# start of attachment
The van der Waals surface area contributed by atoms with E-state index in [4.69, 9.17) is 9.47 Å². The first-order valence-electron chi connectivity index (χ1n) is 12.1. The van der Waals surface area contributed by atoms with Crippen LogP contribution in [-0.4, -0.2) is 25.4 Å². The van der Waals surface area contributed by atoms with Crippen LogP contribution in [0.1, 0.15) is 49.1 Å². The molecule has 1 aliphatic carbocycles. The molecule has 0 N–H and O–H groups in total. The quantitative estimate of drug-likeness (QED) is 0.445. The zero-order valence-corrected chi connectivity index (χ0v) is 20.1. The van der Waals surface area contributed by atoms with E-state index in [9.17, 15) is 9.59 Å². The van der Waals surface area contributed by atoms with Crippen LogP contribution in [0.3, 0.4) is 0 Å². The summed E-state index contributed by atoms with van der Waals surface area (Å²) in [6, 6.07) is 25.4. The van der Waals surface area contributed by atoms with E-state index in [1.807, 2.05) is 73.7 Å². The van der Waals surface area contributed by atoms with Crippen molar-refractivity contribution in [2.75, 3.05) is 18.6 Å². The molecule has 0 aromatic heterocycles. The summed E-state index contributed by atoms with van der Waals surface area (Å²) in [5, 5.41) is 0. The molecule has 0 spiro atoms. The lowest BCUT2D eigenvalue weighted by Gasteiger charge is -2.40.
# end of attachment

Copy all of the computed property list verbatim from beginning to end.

The van der Waals surface area contributed by atoms with E-state index in [4.69, 9.17) is 9.47 Å². The first-order valence-electron chi connectivity index (χ1n) is 12.1. The van der Waals surface area contributed by atoms with Crippen LogP contribution in [-0.4, -0.2) is 25.4 Å². The van der Waals surface area contributed by atoms with Crippen LogP contribution in [0.1, 0.15) is 49.1 Å². The molecule has 1 aliphatic carbocycles. The molecule has 0 N–H and O–H groups in total. The quantitative estimate of drug-likeness (QED) is 0.445. The zero-order valence-corrected chi connectivity index (χ0v) is 20.1. The van der Waals surface area contributed by atoms with E-state index in [9.17, 15) is 9.59 Å². The van der Waals surface area contributed by atoms with Crippen LogP contribution in [0.3, 0.4) is 0 Å². The summed E-state index contributed by atoms with van der Waals surface area (Å²) in [6, 6.07) is 25.4. The van der Waals surface area contributed by atoms with E-state index in [1.807, 2.05) is 73.7 Å². The van der Waals surface area contributed by atoms with Crippen molar-refractivity contribution in [2.75, 3.05) is 18.6 Å². The molecule has 0 aromatic heterocycles. The summed E-state index contributed by atoms with van der Waals surface area (Å²) in [5, 5.41) is 0. The molecule has 0 spiro atoms. The lowest BCUT2D eigenvalue weighted by Gasteiger charge is -2.40.